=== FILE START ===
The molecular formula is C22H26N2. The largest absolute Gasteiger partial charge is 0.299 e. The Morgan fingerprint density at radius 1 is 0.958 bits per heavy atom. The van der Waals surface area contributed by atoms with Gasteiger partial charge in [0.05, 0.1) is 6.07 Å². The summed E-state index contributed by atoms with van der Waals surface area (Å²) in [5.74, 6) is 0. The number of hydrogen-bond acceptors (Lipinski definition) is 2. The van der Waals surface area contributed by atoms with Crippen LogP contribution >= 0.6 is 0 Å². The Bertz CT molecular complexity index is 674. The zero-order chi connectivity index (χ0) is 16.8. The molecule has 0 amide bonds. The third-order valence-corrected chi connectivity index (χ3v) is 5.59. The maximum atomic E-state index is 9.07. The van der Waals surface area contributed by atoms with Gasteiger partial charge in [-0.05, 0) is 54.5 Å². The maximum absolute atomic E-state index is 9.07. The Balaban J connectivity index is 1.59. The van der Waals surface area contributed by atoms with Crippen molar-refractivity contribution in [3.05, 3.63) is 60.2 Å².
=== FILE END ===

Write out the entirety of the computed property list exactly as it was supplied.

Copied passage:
The molecular formula is C22H26N2. The largest absolute Gasteiger partial charge is 0.299 e. The Morgan fingerprint density at radius 1 is 0.958 bits per heavy atom. The van der Waals surface area contributed by atoms with Gasteiger partial charge in [0.05, 0.1) is 6.07 Å². The summed E-state index contributed by atoms with van der Waals surface area (Å²) in [5.74, 6) is 0. The number of hydrogen-bond acceptors (Lipinski definition) is 2. The van der Waals surface area contributed by atoms with Crippen LogP contribution >= 0.6 is 0 Å². The Bertz CT molecular complexity index is 674. The zero-order chi connectivity index (χ0) is 16.8. The molecule has 0 amide bonds. The third-order valence-corrected chi connectivity index (χ3v) is 5.59. The maximum atomic E-state index is 9.07. The van der Waals surface area contributed by atoms with Gasteiger partial charge in [-0.05, 0) is 54.5 Å². The maximum absolute atomic E-state index is 9.07. The Balaban J connectivity index is 1.59. The van der Waals surface area contributed by atoms with Crippen molar-refractivity contribution in [3.05, 3.63) is 60.2 Å².